Despite those numbers, though, Flintridge Sacred Heart entered as the higher-ranked squad (No. 7 versus No. 10) and owned a better record at the time.

Unfortunately for the Tologs, they again bowed to the Wolverines, as they arguably played one of their worst matches all season in losing 25-21, 25-13, 25-18 in a contest that lasted just longer than an hour.

“The first time we played Harvard-Westlake, we paid attention to who they were and not who we were,” said Coffey, who finished with 29 assists, one of her lowest totals in a three-game match this season. “We were really paying too much attention to what they were doing on their side of the court and not what we were doing on our side. We saw the HW on their shirt and that was a big deal, too big a deal for us.”

The setback was a double whammy as the Tologs dropped a match in the standings, while perhaps taking two steps back in the league championship race.

“That was a real bad loss because we didn’t prove that we deserved to win a league championship. We just let Harvard-Westlake’s reputation overwhelm us,” said Banaag, this year’s All-Area Girls’ Volleyball Coach of the Year. “We were going to have to regroup.”

To little surprise, the Tologs did just that, winning the next four league matches while also dispatching of city rival La Cañada, 25-15, 25-16, 25-21, on Oct. 12 before again running into Harvard-Westlake on Oct. 24 with a share of the league title hanging the balance.

Even with a sweep in the back of their minds, Coffey and crew felt different heading into the home showdown.

“It was just a packed gym and we fed off our home crowd. It was like night and day,” Coffey said. “We had all this energy that we didn’t have the first time.”

Energy was important, but perhaps synergy was the key that evening as Coffey and Lund combined for an amazing effort.

Coffey finished 17 digs and then a season-high 56 assists, many of which were distributed to Lund, who finished with 26 kills as the Tologs scratched a seven-year itch in defeating the Wolverines, 25-23, 25-27, 25-21, 25-19.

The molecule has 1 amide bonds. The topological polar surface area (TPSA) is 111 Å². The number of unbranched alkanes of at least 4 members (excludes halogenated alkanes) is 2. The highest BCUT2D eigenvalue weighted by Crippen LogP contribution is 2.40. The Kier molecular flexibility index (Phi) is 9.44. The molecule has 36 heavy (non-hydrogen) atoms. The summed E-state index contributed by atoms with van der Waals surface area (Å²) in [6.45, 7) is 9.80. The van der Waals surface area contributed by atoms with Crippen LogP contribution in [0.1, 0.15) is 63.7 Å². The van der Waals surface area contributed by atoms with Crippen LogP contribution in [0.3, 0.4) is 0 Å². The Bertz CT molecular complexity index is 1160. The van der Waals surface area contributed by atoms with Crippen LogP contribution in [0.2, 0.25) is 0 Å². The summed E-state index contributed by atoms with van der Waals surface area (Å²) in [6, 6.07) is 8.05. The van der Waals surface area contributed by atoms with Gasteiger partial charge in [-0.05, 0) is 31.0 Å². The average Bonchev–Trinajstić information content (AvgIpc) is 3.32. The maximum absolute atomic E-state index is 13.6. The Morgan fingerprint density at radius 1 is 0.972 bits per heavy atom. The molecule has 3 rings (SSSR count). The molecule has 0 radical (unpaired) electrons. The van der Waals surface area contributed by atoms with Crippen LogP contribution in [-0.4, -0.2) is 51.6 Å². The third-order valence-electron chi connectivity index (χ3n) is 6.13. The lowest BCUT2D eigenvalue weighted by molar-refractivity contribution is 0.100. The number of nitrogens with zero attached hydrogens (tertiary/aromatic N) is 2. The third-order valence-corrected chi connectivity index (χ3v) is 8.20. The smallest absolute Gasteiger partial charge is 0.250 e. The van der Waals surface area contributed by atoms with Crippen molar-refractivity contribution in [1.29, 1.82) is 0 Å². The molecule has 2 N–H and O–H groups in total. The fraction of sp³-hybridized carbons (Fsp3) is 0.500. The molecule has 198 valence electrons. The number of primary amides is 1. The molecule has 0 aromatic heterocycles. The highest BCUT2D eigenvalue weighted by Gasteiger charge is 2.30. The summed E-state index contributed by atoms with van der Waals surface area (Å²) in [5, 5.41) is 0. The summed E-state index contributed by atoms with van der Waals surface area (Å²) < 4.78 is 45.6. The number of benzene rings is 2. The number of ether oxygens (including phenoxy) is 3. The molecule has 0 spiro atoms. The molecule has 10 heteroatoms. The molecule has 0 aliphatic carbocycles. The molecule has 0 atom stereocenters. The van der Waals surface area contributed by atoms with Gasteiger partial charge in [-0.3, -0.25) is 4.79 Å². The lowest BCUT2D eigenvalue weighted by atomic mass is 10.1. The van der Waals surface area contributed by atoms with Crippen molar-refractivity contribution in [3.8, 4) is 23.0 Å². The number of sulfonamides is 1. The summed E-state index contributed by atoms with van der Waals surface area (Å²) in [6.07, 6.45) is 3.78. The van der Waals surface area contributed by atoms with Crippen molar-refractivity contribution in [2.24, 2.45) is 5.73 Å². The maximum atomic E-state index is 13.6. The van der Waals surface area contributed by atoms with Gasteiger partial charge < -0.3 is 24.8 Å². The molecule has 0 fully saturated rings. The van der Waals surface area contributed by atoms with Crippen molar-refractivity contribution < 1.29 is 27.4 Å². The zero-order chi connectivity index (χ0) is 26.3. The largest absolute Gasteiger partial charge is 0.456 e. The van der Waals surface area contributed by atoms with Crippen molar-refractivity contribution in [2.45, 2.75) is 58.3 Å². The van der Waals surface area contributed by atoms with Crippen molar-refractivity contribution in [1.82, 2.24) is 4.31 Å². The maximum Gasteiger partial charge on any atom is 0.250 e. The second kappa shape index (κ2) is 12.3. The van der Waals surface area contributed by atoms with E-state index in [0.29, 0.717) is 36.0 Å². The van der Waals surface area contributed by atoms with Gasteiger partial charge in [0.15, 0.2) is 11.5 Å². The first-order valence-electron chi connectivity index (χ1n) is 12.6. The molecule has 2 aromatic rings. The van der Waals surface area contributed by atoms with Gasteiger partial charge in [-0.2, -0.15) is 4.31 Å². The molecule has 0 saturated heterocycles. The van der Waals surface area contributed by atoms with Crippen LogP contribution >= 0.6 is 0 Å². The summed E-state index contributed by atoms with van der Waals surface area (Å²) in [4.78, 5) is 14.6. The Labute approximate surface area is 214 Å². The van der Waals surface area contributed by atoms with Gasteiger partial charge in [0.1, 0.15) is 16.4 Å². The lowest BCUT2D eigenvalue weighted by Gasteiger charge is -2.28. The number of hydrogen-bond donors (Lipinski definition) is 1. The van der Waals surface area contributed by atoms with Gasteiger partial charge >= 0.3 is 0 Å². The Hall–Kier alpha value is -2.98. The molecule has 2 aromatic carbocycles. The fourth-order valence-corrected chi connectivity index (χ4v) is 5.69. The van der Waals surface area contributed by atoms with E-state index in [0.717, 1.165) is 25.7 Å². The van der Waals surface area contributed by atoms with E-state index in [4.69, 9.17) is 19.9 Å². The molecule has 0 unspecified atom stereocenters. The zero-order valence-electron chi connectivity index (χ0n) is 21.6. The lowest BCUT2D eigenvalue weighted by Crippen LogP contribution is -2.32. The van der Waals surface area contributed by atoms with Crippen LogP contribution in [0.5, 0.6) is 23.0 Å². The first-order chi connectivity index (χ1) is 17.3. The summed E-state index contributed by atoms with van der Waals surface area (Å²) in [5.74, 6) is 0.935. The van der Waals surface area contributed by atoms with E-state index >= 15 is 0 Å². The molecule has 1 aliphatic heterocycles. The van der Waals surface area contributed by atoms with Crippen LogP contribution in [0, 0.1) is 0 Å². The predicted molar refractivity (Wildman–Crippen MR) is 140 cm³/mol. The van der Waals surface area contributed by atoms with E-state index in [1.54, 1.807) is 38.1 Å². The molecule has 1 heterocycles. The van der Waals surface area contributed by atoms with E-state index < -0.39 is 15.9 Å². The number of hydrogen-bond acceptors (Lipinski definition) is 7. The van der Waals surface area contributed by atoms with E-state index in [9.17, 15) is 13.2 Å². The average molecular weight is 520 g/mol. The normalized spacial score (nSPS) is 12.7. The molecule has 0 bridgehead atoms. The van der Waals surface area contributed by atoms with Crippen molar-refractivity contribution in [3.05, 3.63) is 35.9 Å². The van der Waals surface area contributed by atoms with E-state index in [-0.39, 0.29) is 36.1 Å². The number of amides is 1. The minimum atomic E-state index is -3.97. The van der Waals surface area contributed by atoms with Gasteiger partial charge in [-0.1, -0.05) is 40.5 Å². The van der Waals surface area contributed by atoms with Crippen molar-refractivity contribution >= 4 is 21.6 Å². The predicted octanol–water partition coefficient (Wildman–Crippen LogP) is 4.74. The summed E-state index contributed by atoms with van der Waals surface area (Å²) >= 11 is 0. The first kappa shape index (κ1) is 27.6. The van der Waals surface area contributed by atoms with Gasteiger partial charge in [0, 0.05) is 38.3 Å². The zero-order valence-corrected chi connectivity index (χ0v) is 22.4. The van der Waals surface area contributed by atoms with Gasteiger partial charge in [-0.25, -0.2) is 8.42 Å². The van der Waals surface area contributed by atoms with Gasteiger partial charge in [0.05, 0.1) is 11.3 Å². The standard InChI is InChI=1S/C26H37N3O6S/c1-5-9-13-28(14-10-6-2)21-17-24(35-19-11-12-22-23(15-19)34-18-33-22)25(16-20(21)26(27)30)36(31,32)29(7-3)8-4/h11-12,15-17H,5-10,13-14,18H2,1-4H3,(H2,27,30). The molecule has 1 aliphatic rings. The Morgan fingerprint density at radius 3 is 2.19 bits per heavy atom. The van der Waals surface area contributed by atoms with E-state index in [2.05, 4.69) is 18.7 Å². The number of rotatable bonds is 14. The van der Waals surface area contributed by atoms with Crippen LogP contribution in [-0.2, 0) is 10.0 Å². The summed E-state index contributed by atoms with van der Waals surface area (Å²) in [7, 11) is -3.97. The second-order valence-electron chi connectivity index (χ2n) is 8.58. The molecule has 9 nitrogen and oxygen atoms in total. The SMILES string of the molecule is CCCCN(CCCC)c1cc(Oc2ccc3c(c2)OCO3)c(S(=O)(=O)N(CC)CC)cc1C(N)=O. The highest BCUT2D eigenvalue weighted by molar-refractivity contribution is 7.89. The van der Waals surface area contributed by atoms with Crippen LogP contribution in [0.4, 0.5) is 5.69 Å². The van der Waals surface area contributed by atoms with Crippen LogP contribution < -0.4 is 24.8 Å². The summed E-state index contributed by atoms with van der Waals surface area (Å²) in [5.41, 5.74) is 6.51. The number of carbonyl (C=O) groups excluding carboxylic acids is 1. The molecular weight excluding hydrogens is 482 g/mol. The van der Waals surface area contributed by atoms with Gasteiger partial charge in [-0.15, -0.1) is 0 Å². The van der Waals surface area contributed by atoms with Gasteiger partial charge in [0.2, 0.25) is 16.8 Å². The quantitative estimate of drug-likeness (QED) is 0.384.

“Sophia was on that night and it just felt great to beat them,” Lund said. “I trust her to get me the perfect ball every time and that night she couldn’t miss.”

The value of the win was magnified on Nov. 5 when the Tologs defeated Chaminade, 25-13, 25-9, 25-10, to clinch a share of the program’s first Mission League title since 2005.

“That was our goal from day one, to win league,” Coffey said. “Obviously we wanted to do well this year, we wanted to go deep in the playoffs, but all that mattered was winning league and we did that.”

The story, though, did not end on Nov. 5, as the Tologs earned the divisional fourth seed and notched victories over Ayala (3-1), Thousand Oaks (3-0) and reigning divisional runner-up El Dorado (3-2) through the first three rounds, with Coffey tallying a career-high 60 assists in the thrilling 23-25, 25-20, 23-25, 25-22, 20-18 triumph over El Dorado in the quarterfinals on Nov. 16.

“Sophia carried us to that win. She got the ball to the hitters and we won because of that,” said Lund, who finished with 33 kills and who was also named to the All-Area first team.

The victory set up Flintridge Sacred Heart with another opportunity versus La Salle in the semifinals.

“I just remember the line before the game extended outside the parking lot,” Coffey said of the home match on Nov. 19. “All these fans came out to see us and all these girls came out to support Flintridge Sacred Heart. At that moment, I knew we were back.”

Again, the Tologs challenged the Lancers like no other team in the division, taking the first set, 25-15, before losing the next three games, 25-21, 25-19, 25-15, which capped the team’s record at 26-5 and marked the furthest postseason advancement since 2007.

“It was sad to lose, but it was an amazing season. The last time we had a really strong team, my sister [Camille Coffey] was here in [2010],” Coffey said. “Then she and the seniors graduated and that was it. That was it until this year, until now.”